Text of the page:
How people perceive hacking

People make decision following mental models that they have of how a system works.  Security is not different from other fields.  Experts or technically well-informed people may have mental models that are reasonably accurate, i.e. the mental model fits reasonably with the real world behavior.  For normal users, the problem is different.  Wash Rick identified several mental models used by normal users when handling security in a paper entitled “Folk Model of Home Computer Security”. For instance, he extracted four mental models describing what viruses are:

  • Viruses are bad; people using this mental model have little knowledge about virus and thus believed they were not concerned. They thought to be immune.
  • Viruses are buggy software; viruses are normal software that are badly written. Their bugs may crash the computer or create strange behavior.  People understood that they needed to download and install such viruses.  Thus, their protection solution was only to install trusted software.
  • Viruses cause mischief; viruses are pieces of software that are intentionally annoying. They disrupt the normal behavior of the computer.  People do not understand the genesis of virus.  They understand that the infection comes from clicking on applications or visiting bad sites.  Their suggested protection is to be careful.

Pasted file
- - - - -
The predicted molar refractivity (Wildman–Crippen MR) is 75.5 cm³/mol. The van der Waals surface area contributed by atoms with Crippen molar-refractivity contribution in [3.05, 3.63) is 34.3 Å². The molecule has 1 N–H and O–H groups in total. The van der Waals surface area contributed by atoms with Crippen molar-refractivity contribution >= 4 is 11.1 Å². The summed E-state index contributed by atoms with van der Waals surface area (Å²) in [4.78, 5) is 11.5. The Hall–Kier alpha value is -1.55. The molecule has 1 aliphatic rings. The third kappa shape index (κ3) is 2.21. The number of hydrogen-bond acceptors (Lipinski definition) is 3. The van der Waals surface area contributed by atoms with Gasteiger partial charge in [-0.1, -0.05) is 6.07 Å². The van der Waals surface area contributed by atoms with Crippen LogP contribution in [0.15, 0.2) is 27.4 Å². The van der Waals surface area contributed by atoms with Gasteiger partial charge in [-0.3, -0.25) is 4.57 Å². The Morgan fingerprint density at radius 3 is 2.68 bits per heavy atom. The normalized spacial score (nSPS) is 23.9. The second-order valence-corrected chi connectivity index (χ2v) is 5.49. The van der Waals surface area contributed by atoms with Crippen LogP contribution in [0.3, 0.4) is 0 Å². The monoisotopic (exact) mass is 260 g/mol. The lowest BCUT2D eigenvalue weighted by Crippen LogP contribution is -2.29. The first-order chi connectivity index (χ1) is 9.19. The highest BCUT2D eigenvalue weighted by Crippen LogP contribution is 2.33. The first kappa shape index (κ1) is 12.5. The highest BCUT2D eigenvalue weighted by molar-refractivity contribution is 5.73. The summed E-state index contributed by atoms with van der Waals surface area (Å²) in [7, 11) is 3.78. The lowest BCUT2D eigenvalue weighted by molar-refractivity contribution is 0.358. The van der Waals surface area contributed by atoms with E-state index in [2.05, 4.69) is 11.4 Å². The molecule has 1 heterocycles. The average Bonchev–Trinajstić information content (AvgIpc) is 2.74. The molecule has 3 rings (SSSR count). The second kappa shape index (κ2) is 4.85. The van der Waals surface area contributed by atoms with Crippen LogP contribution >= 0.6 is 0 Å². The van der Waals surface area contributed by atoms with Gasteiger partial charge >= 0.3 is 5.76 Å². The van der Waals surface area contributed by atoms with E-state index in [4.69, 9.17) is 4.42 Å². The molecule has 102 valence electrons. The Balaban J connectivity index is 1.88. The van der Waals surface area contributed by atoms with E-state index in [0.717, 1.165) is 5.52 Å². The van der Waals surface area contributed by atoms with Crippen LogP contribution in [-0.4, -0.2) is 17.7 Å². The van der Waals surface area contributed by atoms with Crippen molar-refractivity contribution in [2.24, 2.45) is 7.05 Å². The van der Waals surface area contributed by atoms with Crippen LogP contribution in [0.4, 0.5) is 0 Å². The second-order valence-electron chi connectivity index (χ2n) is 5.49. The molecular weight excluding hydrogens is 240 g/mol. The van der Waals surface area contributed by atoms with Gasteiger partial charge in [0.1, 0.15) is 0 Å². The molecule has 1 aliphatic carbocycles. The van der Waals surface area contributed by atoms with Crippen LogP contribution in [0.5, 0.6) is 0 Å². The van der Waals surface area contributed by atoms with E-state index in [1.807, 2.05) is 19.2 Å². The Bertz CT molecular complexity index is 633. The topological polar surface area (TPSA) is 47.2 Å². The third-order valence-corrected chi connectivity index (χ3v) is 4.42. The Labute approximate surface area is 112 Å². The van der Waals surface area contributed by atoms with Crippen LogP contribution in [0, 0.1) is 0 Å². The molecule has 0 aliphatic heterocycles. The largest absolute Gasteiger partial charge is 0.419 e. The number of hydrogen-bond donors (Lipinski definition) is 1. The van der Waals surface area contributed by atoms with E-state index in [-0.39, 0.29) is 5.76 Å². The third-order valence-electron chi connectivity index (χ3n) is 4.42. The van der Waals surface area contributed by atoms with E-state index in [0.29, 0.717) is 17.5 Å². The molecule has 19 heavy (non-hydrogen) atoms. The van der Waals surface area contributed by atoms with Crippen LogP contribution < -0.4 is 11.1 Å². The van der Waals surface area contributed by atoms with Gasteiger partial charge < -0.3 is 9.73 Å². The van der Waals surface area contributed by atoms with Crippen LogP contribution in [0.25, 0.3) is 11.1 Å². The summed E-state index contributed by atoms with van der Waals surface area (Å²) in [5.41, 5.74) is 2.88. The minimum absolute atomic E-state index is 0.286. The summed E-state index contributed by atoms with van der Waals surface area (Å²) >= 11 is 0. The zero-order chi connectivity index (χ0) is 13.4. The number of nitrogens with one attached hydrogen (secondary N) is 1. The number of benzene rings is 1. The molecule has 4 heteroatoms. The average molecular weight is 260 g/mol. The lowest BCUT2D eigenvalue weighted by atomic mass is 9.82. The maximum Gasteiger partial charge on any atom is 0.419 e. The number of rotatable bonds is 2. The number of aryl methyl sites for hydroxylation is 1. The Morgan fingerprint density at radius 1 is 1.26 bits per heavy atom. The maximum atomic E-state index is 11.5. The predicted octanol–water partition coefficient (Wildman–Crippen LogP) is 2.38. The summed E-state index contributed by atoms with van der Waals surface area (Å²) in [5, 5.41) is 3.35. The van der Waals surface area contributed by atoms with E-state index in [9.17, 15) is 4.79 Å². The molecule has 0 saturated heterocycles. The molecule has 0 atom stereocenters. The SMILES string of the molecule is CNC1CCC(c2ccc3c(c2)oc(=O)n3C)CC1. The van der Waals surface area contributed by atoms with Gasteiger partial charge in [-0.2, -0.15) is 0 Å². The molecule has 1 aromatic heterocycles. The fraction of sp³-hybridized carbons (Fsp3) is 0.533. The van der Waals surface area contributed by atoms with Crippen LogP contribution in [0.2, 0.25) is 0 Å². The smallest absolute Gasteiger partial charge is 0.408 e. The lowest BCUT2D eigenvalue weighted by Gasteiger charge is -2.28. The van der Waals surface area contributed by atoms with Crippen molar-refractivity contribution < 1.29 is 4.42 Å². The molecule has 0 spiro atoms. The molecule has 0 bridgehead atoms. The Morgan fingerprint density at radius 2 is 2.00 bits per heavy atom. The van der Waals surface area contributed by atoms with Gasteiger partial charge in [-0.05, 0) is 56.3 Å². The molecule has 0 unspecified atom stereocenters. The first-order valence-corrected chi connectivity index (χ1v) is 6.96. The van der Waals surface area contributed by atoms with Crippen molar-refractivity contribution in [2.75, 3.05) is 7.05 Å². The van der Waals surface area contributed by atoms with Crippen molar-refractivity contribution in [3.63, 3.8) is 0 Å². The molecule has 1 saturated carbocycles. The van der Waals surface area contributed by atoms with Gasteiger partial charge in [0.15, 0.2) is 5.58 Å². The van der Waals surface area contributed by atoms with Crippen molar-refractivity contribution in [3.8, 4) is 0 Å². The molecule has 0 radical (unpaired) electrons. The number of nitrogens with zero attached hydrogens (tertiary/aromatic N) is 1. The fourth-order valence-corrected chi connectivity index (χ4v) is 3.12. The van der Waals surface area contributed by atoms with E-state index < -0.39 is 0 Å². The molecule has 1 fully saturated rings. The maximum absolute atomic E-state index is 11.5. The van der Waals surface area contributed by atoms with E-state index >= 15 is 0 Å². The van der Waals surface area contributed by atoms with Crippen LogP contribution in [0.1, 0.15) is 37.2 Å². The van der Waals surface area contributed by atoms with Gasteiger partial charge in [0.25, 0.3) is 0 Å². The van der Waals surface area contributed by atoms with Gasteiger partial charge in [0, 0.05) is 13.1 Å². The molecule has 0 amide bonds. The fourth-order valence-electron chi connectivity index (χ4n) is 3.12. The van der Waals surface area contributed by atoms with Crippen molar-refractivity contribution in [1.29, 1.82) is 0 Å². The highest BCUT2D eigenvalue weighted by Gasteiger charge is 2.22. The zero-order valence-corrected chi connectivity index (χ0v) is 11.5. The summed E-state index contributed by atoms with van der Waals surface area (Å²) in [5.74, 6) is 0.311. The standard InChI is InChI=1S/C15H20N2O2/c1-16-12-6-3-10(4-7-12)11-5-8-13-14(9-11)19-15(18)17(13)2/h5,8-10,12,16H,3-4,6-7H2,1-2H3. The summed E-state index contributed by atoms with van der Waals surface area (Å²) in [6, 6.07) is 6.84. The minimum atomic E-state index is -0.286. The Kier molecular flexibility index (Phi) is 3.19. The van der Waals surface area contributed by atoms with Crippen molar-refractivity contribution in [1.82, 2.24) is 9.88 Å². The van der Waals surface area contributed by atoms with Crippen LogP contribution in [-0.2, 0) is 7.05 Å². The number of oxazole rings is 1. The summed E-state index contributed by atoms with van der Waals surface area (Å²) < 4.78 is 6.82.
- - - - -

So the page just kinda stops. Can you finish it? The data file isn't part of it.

• Viruses support crime; the end goal of viruses is identity theft or sifting personal and banking information. As such, people believe that viruses are stealthy and do not impair the behavior of the computer.   Their suggested protection is the regular use of anti-virus software.

Wash extracted four mental models used to understand hackers.

  • Hackers are digital graffiti artists; hackers are skilled individuals that enter in computers just for mischief and show off. They are often young geeks with poor morality.  This is the Hollywood image of hackers.  The victims are random.
  • Hackers are burglars; Hackers act with computers as burglars act with physical properties. The goal is financial gain.  The victims are chosen opportunistically.
  • Hackers are criminals targeting big fish; these hackers are similar to previous ones but their victims are either organizations or rich people.
  • Hackers are contractors who support criminals; these hackers are similar to the graffiti hackers but they are henchmen of criminal organizations. Their victims are mostly large organizations.

When applying these mental models, it is obvious that some best practices will never be used by end users, regardless of their pertinence.  Most of them do not understand these practices or feel they are not concerned by these practices.  For instance, users who believe that virus are bad or buggy software cannot understand the interest to install an anti-virus.  Users assimilating hackers to contractors believe that hackers will never attack their home computers.  Better understanding the mental model of users highlights where awareness is needed to adjust user’s mental model to the reality.  It helps also to design efficient secure solutions that may seem to fit the mental model although they fight in the real model.


Wash, Rick. “Folk Models of Home Computer Security.” In Proceedings of the Sixth Symposium on Usable Privacy and Security, 11:1–11:16. SOUPS ’10. New York, NY, USA: ACM, 2010. .

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